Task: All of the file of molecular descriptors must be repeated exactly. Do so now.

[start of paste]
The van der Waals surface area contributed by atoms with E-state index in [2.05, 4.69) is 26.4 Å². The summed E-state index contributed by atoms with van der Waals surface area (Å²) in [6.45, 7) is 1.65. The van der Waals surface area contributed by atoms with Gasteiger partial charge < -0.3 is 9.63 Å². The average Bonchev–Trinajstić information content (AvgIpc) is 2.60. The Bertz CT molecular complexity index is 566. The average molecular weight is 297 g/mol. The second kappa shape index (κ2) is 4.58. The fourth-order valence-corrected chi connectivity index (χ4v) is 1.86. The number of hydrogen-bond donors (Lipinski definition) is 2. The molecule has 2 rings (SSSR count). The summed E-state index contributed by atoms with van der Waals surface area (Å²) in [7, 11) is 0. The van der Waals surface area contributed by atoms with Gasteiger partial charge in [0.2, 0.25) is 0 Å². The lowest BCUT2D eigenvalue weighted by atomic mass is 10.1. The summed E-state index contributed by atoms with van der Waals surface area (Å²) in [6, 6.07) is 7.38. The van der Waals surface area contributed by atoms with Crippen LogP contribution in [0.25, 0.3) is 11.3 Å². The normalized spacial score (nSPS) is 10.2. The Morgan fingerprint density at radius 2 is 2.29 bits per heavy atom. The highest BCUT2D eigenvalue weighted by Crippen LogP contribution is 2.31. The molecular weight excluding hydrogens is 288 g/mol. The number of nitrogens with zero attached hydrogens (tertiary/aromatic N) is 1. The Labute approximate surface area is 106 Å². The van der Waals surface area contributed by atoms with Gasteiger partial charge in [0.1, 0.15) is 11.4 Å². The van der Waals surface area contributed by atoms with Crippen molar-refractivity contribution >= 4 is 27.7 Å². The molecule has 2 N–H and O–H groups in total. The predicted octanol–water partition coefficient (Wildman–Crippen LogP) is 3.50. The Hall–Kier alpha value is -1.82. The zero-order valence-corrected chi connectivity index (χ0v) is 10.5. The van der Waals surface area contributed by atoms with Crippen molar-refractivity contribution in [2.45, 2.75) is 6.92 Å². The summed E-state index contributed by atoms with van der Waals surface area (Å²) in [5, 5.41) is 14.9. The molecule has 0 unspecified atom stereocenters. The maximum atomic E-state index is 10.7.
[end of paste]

The van der Waals surface area contributed by atoms with E-state index in [2.05, 4.69) is 26.4 Å². The summed E-state index contributed by atoms with van der Waals surface area (Å²) in [6.45, 7) is 1.65. The van der Waals surface area contributed by atoms with Gasteiger partial charge < -0.3 is 9.63 Å². The average Bonchev–Trinajstić information content (AvgIpc) is 2.60. The Bertz CT molecular complexity index is 566. The average molecular weight is 297 g/mol. The second kappa shape index (κ2) is 4.58. The fourth-order valence-corrected chi connectivity index (χ4v) is 1.86. The number of hydrogen-bond donors (Lipinski definition) is 2. The molecule has 2 rings (SSSR count). The summed E-state index contributed by atoms with van der Waals surface area (Å²) in [7, 11) is 0. The van der Waals surface area contributed by atoms with Gasteiger partial charge in [0.2, 0.25) is 0 Å². The lowest BCUT2D eigenvalue weighted by atomic mass is 10.1. The summed E-state index contributed by atoms with van der Waals surface area (Å²) in [6, 6.07) is 7.38. The van der Waals surface area contributed by atoms with Crippen LogP contribution in [0.25, 0.3) is 11.3 Å². The normalized spacial score (nSPS) is 10.2. The Morgan fingerprint density at radius 2 is 2.29 bits per heavy atom. The highest BCUT2D eigenvalue weighted by Crippen LogP contribution is 2.31. The molecular weight excluding hydrogens is 288 g/mol. The number of nitrogens with zero attached hydrogens (tertiary/aromatic N) is 1. The Labute approximate surface area is 106 Å². The van der Waals surface area contributed by atoms with Gasteiger partial charge in [0.1, 0.15) is 11.4 Å². The van der Waals surface area contributed by atoms with Crippen molar-refractivity contribution >= 4 is 27.7 Å². The molecule has 2 N–H and O–H groups in total. The predicted octanol–water partition coefficient (Wildman–Crippen LogP) is 3.50. The Hall–Kier alpha value is -1.82. The zero-order valence-corrected chi connectivity index (χ0v) is 10.5. The van der Waals surface area contributed by atoms with Crippen molar-refractivity contribution in [2.45, 2.75) is 6.92 Å². The summed E-state index contributed by atoms with van der Waals surface area (Å²) in [5, 5.41) is 14.9. The molecule has 0 unspecified atom stereocenters. The maximum atomic E-state index is 10.7.